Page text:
The argument against all this, of course, is that class needn’t prevent identification with Holden any more than it does with, say, Hamlet (not that I’m placing the two works on the same level, of course), & that’s fair enough, on a literary level. My point here is only that I’ve walked around most of my life utterly oblivious to my class status, & in this, as I said, I regard myself as very fortunate. My parents raised me with no sense of class aspiration, & if I had actually met a kid like Holden, I probably would have just assumed that he & I could be friends, or if I had met one of the girls he dates I might have supposed that I could date her too.

Realizing that this was presumptuous of me would have been embarrassing, but aside from regret at missing out on the friendship or the date, I don’t think I would have felt any class bitterness over it. I’ve often wished I had more money, of course, but I don’t recall ever spending one second wishing that I was “high class” in the country club sense—both the obligations & amusements of that world have always seemed, from my outsider’s perspective, so tedious that I’ve always felt genuinely sorry for those who have to live in it.

Now we come to the second source of sheepishness I feel about my youthful enthusiasm for Catcher in the Rye. The novel is one of the key texts in the 20th-Century festishizing of the “young misfit.” But what makes Holden a misfit? He insists that he loathes “phonies,” while repeatedly “slinging the old bull” himself when he meets strangers, or tries to charm women, but this hardly makes him unusual among teens, nor are “phonies” really the source of the nervous breakdown toward which he’s heading.

When I read the book as a kid, the aspect of Holden’s character to which I paid the least attention—except possibly his social class—was his grief over the death of his brother Allie. What’s remarkable is how little Allie’s death figures in the commentaries I’ve read on the book (admittedly not many). This isn’t Salinger’s fault—Holden refers to Allie again & again throughout the story. One of the most moving scenes that I can recall comes when Holden, walking through the city, is overwhelmed by the feeling that he won’t make it across the streets, & mentally begs Allie to help him get across. It’s even more touching in light of the repressed, denial-oriented, stiff-upper-lip approach to bereavement that was typical, especially in Holden’s class, in the novel’s period.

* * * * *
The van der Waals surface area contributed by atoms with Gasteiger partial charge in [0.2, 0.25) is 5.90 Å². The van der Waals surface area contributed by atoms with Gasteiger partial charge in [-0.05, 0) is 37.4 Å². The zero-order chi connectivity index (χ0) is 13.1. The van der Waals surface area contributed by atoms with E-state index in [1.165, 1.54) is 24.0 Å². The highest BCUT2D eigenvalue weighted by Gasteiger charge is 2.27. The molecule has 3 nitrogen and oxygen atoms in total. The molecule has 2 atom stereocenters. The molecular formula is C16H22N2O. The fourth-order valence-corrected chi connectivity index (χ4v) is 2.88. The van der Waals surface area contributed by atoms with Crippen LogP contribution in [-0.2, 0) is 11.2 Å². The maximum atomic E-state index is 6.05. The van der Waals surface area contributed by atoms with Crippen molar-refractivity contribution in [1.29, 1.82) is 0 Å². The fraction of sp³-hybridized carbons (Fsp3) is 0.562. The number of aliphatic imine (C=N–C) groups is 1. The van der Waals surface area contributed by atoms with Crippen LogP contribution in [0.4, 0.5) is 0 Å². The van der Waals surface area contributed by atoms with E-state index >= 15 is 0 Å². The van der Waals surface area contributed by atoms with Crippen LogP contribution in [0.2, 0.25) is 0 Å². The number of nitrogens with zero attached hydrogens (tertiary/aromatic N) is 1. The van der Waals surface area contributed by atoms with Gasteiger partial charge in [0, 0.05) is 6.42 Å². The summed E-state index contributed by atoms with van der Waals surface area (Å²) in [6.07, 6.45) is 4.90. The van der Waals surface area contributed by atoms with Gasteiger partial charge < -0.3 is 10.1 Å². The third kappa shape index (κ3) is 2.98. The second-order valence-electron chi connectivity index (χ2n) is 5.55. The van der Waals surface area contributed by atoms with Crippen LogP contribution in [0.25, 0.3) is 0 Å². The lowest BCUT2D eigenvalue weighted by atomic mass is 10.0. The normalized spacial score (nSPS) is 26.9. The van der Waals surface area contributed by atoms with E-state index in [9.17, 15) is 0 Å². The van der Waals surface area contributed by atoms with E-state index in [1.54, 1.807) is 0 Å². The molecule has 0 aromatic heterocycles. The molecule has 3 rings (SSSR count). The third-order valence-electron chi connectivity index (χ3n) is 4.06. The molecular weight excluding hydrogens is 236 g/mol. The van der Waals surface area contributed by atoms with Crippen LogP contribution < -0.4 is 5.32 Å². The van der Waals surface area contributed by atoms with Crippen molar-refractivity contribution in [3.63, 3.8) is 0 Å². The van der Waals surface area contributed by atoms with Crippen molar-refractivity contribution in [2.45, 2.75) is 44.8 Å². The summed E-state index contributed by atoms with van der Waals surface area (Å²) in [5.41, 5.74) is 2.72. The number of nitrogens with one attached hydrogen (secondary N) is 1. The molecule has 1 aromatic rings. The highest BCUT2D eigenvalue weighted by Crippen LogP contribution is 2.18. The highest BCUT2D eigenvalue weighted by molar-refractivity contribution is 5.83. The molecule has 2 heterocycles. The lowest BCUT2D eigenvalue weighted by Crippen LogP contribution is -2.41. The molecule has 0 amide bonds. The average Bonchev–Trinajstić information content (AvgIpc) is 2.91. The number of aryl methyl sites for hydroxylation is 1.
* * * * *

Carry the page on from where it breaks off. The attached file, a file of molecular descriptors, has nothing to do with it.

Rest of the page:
But somehow all this mostly blipped past me as a teenage reader. I just thought, he’s a smart, screwed-up, special kid—like me! It never occurred to me that he was truly screwed-up, that he was acutely suffering, & for good reason. I was part of a couple of generations of teens who, thanks to Catcher & a few other cultural influences, thought that because we were bored & horny & impatient for adulthood to begin, that we were entitled—almost obligated—to be angst-ridden pains in the ass. But I had no loss in my life equivalent to Holden’s loss of Allie.

So that’s all I’m saying, I guess. For Catcher in the Rye to still be so firmly planted in my consciousness more than thirty years later, it must have been a vibrant work for me. I enjoyed Holden’s company, to a degree that I would probably never have gotten to in real-life. But, though no doubt I was an oddball kid in some ways, contrary to my earlier opinion, I was not Holden Caulfield, & neither, I’d guess, were most of the other teenage readers who thought they were. Thank God for that, too, meaning no goddam offense to Holden & all.

Sunday, February 21, 2010


Lily thought that the side of my head would be comfortable place to repose a while...